Financial disclosure problems and their software solutions

As one after another primary date passes, it seems that the proximity of the nation's biggest political contest is awakening lawmakers and citizens alike to the topic of campaign finance. Since this election cycle started, politicians and political action committees have drawn more scrutiny and fire than seemingly ever before.

Put under such a microscope, it is imperative that PACs stay on top of every small detail, from the financial disclosure reports they file to the PAC software they use to file those reports.

The cost of not paying attention to these things became strikingly apparent to a lawmaker in the Northeast. 

Late filings lead to hefty fines
Late last year, the political action committee supporting a Portland legislator was hit with a $2,000 fine by the Maine Ethics Commission. According to the Bangor Daily News, Rep. Diane Russell's Working Families PAC was fined after failing to report expenditures totaling more than $1,200 in October 2014. Russell claimed that she attempted to report the expenditures at the time they were due, but an error – one she attributed to a software user – left the report sitting incomplete. 

The reporting mistake went uncorrected for over a year, and even when Russell finally added the missing expenditures, she did not properly finish re-filing the report. She cited her treasurer's death in July as one reason for the confusion over what was required of her. 

"Mistakes, honest or not, still come with costly fines."

"It was an honest mistake," Russell told the Bangor Daily News. 

A $10,000 penalty was originally proposed to address the issue, but a recommendation to reduce the hefty fine was later agreed upon. A lawyer representing Working Families PAC tried to have the fine reduced even further, but as the Portland Press Herald reported, the state's ethics commission tried to warn Russell of potential recriminations without any results.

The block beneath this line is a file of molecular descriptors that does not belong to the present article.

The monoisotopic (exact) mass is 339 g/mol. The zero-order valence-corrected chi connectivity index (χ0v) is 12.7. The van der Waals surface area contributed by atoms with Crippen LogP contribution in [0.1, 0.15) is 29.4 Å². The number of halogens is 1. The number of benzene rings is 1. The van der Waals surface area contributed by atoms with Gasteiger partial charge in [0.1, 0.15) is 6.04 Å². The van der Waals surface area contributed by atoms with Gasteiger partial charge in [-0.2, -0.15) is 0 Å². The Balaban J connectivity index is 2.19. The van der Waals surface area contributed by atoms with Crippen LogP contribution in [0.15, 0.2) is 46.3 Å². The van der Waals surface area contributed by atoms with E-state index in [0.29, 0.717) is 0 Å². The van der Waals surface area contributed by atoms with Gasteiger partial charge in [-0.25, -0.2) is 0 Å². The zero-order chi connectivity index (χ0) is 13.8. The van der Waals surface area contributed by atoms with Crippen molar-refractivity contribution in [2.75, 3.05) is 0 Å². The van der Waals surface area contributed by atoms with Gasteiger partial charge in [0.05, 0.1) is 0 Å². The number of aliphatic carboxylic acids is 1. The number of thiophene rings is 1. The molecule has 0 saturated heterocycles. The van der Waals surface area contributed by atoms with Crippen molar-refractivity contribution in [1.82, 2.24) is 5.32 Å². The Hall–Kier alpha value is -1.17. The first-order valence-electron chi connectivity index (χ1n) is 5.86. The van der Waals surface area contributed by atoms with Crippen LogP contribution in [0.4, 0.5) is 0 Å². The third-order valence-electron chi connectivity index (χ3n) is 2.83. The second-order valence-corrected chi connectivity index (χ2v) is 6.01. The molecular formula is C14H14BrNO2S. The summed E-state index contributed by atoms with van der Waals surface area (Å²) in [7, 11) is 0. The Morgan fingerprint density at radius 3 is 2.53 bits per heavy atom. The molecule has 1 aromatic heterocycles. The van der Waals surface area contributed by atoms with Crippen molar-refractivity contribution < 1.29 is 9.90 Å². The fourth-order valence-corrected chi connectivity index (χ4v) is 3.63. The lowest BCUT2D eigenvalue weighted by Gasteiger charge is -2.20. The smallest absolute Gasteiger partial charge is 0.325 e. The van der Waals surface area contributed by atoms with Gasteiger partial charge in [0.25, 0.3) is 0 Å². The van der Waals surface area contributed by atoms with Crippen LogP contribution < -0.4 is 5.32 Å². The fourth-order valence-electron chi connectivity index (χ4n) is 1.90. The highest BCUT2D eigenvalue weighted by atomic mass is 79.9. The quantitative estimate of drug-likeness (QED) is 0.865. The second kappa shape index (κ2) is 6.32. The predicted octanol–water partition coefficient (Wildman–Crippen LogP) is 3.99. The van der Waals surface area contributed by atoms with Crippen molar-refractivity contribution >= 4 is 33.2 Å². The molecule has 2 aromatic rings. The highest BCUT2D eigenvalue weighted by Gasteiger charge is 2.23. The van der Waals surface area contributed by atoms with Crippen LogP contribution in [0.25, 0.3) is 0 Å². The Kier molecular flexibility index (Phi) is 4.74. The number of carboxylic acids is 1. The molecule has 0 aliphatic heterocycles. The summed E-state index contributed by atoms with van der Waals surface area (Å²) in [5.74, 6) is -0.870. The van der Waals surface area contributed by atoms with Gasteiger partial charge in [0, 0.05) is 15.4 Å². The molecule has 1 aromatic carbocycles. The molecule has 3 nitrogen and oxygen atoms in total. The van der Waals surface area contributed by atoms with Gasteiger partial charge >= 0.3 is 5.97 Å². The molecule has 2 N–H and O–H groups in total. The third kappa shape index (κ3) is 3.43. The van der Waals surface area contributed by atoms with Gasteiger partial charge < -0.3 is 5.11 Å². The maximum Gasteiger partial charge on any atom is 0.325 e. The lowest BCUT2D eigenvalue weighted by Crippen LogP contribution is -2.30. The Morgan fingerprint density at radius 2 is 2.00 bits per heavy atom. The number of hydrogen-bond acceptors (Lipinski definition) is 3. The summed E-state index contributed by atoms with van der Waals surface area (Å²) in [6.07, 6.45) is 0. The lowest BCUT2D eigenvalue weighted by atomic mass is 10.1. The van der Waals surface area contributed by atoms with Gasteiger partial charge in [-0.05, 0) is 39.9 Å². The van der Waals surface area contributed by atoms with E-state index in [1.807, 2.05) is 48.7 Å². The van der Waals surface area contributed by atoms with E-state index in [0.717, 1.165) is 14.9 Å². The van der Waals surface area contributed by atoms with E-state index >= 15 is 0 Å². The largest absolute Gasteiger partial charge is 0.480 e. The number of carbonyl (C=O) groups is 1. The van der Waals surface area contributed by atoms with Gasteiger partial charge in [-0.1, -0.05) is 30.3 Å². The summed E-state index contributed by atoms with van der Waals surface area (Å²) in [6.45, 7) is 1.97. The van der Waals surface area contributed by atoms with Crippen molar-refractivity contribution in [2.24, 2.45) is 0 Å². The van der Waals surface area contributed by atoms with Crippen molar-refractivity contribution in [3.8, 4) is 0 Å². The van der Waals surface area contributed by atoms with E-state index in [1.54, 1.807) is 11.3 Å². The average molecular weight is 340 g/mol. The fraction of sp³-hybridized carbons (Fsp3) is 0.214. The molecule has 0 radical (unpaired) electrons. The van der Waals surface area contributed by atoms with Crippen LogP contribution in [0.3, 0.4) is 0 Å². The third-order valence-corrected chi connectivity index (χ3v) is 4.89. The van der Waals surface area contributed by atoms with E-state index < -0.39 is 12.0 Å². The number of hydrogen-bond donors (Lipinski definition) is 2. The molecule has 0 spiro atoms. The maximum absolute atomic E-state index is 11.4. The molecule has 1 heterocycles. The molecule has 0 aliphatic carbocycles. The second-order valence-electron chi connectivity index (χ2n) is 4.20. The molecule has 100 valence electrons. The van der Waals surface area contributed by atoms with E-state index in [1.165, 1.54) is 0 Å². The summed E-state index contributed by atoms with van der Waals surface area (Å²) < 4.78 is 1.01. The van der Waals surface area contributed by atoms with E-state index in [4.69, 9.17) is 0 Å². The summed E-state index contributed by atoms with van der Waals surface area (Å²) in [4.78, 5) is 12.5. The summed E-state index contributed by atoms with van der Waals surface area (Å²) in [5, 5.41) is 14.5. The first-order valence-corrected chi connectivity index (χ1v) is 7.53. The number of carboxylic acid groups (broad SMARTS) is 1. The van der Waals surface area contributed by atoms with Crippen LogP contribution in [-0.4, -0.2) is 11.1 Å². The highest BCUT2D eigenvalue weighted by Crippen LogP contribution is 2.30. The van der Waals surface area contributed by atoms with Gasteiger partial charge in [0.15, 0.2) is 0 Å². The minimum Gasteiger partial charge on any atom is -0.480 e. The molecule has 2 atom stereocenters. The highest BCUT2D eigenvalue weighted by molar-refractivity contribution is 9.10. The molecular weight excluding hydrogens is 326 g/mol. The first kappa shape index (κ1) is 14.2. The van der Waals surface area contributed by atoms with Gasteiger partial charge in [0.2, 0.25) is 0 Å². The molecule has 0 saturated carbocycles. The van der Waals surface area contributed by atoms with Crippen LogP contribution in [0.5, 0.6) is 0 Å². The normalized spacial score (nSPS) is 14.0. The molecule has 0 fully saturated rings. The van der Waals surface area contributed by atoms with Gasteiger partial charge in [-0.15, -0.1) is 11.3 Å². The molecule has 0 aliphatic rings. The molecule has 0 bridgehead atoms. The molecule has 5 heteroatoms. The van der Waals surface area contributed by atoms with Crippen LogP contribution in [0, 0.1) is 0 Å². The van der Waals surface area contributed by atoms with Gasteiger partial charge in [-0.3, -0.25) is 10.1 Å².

"There were multiple attempts to get her to pay attention," said Commissioner Richard Nass. Phone calls, letters and emails all seemed to have no effect. 

Missing and incomplete campaign finance reports weren't the only trouble Russell had with the commission in 2015. Clean Election funds that were due to be returned to the state at the end of the year were late in their arrival, while other delinquent reports cost the representative's PAC more than $2,100 in fines. 

Tennessee updates its PAC software 
Stories like Russell's are part of what pushed the Tennessee Bureau of Ethics and Campaign Finance to update and improve their Campaign Finance Reporting Application

Tennessee's new website is, in part, a response to the kinds of reporting and disclosure problems seen nationwide. Tennessee's new website is, in part, a response to the kinds of reporting and disclosure problems seen nationwide.

According to a press release from NIC Inc., the eGovernment partner that designed Tennessee's new online platform, the applications hosts the campaign finance reports candidates and their PACs are required to disclose in line with state election law compliance, while also allowing these groups to file the reports entirely online. In addition, citizens' access to campaign finance information has been made easier with the inclusion of a public search function. The redesign of the Tennessee site seems to echo, in some ways, one recently initiated by the Federal Election Commission, whose beta FEC site undergoes continual development toward the eventual goal of total transparency. 

Among the improvements made to the Tennessee site are more accurate data models representing reporting and amended reports, as well as new features like more convenient tools for searching and downloading finance data and optimization for a host of devices including smartphones and tablets. Like the FEC's website, the redesign comes with a cosmetic facelift as well. Everything on the state's new application is noticeably streamlined and efficient.

"The application has been updated to provide better functionality to all users," said Drew Rawlins, executive director of the Tennessee Bureau of Ethics and Campaign Finance. "Candidates and PACs will have improved error checking and edit capabilities. PACs will also have a new feature allowing their campaign finance disclosure reports to be uploaded into the application. The public will have increased search capabilities and better access to large amounts of data." 

Maine is not taking any excuses. Tennessee is taking steps to totally renovate its online reporting and disclosure platform, and the FEC is making their website easier to navigate for more campaign finance transparency. With greater transparency and campaigns heating up nationwide, PACs need to be diligent in their reporting. Blaming mistakes and missed filings on the software is not going to work any longer.